Why AI doesn’t see the world like us — and what that means for training data

5 Jan 2023

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Why AI doesn’t see the world like us — and what that means for training data

By Peter McGuinness, VP Engineering, Mindtech

Synthetic images have become a vital part of the solution in the computer and machine vision sectors, allowing developers to train their visual AI models rapidly while also providing profound advantages — like automatic object annotation and complete privacy compliance, not to mention the ability to create any scene imaginable.

And yet, despite these very clear benefits, some AI engineers are still holding out against the idea of training models with synthetic images, preferring instead to only focus on real world imagery.

The reason for this, they argue, is that computer-generated synthetic images are not 100% photorealistic, so their models would be being trained using images that don’t accurately represent the real world — therefore rendering the training inaccurate.

Computers “see” images as a series of RGB values

This argument is not entirely founded, and misses a key benefit of synthetic data. The reason? That “real” data, in fact, only represents a snapshot taken with specific conditions, on a specific capture system, and may not be more representative of the scene to a target AI model than a synthetic image.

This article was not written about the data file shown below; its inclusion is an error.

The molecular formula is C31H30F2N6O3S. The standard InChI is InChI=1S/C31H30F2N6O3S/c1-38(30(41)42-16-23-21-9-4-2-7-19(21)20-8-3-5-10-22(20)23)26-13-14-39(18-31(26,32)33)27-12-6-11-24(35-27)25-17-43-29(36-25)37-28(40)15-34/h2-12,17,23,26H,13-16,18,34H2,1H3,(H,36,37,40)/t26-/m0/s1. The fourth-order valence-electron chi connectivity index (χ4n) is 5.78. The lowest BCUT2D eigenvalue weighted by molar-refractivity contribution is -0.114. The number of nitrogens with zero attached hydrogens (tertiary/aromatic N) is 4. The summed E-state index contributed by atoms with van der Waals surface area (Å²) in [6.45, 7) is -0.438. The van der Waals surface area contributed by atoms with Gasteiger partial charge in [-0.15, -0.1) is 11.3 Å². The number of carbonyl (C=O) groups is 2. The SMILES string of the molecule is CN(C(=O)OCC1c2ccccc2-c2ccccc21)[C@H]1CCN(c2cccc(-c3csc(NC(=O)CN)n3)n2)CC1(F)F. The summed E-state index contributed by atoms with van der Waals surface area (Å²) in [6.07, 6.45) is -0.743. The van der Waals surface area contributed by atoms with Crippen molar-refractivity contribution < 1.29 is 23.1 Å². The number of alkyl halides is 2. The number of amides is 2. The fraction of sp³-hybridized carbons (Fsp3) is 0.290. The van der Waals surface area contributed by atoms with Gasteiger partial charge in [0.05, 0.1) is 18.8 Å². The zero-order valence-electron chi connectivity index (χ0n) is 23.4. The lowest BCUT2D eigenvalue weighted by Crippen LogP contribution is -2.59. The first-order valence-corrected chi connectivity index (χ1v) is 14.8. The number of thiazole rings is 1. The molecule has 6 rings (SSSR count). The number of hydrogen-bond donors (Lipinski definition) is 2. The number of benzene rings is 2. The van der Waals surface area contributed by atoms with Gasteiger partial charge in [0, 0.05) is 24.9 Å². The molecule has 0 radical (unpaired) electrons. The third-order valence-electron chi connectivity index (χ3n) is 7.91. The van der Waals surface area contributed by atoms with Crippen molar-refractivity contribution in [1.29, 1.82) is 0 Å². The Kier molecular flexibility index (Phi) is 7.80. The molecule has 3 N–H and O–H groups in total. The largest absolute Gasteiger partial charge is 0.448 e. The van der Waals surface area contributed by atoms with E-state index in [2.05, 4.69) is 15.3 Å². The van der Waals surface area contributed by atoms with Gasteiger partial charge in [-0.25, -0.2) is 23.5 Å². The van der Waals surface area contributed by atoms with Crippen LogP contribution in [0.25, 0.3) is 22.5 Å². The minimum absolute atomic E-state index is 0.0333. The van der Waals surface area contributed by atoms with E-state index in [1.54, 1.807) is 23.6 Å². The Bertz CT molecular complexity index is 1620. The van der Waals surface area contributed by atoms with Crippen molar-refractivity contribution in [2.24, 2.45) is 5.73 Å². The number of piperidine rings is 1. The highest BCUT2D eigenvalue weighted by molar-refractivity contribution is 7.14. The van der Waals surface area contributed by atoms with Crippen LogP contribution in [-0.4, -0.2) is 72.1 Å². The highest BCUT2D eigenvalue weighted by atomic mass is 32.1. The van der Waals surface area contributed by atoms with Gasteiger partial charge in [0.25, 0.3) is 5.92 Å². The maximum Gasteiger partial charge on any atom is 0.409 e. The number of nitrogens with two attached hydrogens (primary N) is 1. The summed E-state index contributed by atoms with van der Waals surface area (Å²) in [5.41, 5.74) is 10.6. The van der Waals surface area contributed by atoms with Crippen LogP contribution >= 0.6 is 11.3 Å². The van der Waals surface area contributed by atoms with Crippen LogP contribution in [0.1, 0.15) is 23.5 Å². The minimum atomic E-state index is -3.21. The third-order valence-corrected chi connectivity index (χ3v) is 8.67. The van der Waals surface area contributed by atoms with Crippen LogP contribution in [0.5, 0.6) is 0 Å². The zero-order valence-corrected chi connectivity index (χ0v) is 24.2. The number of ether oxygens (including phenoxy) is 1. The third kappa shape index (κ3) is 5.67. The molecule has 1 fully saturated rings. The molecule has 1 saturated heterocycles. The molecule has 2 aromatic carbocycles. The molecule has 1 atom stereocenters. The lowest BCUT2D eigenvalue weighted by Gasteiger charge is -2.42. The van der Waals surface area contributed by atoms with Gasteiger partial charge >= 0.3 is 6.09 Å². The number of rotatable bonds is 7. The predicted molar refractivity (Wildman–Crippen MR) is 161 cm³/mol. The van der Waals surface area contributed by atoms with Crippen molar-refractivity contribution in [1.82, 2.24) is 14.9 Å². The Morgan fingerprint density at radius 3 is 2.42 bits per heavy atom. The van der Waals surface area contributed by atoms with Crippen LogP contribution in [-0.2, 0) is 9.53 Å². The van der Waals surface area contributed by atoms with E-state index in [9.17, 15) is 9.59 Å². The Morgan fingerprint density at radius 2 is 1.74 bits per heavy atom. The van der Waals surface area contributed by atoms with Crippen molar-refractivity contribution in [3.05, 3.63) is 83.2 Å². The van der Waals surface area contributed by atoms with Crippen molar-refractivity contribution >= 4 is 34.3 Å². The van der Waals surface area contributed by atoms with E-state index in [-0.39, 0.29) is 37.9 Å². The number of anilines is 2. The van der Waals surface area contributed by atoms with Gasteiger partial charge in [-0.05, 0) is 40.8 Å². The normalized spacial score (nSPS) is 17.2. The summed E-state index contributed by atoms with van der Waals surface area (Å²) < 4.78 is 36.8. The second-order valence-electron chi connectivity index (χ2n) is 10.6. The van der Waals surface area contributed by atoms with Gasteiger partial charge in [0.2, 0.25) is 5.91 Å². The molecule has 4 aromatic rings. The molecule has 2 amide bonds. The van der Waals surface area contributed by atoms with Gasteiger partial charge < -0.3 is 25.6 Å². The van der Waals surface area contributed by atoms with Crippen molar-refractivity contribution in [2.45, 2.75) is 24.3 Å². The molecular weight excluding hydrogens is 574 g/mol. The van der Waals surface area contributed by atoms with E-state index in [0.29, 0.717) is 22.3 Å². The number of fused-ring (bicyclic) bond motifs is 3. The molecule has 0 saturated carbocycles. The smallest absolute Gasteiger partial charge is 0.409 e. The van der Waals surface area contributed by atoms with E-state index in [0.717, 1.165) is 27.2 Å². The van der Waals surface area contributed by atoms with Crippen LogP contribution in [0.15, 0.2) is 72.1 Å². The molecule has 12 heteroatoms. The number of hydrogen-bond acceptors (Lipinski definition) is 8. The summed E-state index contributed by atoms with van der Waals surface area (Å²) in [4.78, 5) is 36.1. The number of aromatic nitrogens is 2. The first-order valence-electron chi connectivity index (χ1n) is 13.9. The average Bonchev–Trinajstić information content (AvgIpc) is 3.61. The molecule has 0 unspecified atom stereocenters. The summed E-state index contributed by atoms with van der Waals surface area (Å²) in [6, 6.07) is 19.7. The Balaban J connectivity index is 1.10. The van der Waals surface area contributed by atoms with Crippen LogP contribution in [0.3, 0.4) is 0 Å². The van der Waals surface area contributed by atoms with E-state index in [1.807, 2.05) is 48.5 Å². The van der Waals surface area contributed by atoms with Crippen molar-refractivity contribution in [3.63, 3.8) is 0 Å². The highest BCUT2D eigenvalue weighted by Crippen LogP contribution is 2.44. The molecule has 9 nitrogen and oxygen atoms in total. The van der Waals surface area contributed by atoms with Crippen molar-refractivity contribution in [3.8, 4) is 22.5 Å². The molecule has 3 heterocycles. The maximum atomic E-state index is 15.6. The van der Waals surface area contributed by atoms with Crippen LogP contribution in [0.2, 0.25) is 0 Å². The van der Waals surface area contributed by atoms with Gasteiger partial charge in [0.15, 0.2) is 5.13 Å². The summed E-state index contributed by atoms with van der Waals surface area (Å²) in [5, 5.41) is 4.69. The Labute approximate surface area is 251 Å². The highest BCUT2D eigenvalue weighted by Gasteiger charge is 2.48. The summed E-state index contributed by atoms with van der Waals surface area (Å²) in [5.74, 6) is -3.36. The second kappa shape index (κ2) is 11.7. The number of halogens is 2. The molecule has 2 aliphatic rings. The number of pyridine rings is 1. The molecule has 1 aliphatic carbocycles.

To use human preferences for aesthetically pleasing “real-world” images onto AI systems is unhelpful, and will not assist in the training of the AI system. AI models do not “see” like humans do and to an AI, the data is just that. This data must be helpful for the AI system to understand the structure and statistics of the problem in hand.

The reason? The content of a camera image depends on an extended pipeline of pixel manipulations, beginning at the lens and moving onto sensing, color filtering, spatial filtering, motion compensation, error correction and color correction. After that it is (usually lossily) compressed into a format like H.264/JPEG and presented as a final image.

The same Image processed via different pipelines — Humans likely prefer the left side of the image, but it is quite possible that your vision system is being delivered something closer to that on the right